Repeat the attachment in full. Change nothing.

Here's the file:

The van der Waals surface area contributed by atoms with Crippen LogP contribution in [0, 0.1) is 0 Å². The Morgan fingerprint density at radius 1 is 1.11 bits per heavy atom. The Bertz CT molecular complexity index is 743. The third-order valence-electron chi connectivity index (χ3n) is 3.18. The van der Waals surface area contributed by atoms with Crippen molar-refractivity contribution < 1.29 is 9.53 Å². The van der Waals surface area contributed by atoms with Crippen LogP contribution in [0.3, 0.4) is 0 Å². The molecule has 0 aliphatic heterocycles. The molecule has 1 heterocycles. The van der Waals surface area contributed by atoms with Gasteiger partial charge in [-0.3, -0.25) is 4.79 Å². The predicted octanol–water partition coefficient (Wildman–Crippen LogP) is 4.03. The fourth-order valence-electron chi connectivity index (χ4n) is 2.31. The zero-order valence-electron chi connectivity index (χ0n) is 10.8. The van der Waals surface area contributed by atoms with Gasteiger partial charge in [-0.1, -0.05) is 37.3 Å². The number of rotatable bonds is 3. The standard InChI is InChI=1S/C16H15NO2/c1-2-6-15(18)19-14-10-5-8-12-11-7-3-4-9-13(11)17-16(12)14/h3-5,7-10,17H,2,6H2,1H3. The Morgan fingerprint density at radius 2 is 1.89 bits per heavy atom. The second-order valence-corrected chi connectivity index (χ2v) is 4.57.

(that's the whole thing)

The van der Waals surface area contributed by atoms with Crippen LogP contribution in [0, 0.1) is 0 Å². The Morgan fingerprint density at radius 1 is 1.11 bits per heavy atom. The Bertz CT molecular complexity index is 743. The third-order valence-electron chi connectivity index (χ3n) is 3.18. The van der Waals surface area contributed by atoms with Crippen molar-refractivity contribution < 1.29 is 9.53 Å². The van der Waals surface area contributed by atoms with Crippen LogP contribution in [0.3, 0.4) is 0 Å². The molecule has 0 aliphatic heterocycles. The molecule has 1 heterocycles. The van der Waals surface area contributed by atoms with Gasteiger partial charge in [-0.3, -0.25) is 4.79 Å². The predicted octanol–water partition coefficient (Wildman–Crippen LogP) is 4.03. The fourth-order valence-electron chi connectivity index (χ4n) is 2.31. The zero-order valence-electron chi connectivity index (χ0n) is 10.8. The van der Waals surface area contributed by atoms with Gasteiger partial charge in [-0.1, -0.05) is 37.3 Å². The number of rotatable bonds is 3. The standard InChI is InChI=1S/C16H15NO2/c1-2-6-15(18)19-14-10-5-8-12-11-7-3-4-9-13(11)17-16(12)14/h3-5,7-10,17H,2,6H2,1H3. The Morgan fingerprint density at radius 2 is 1.89 bits per heavy atom. The second-order valence-corrected chi connectivity index (χ2v) is 4.57.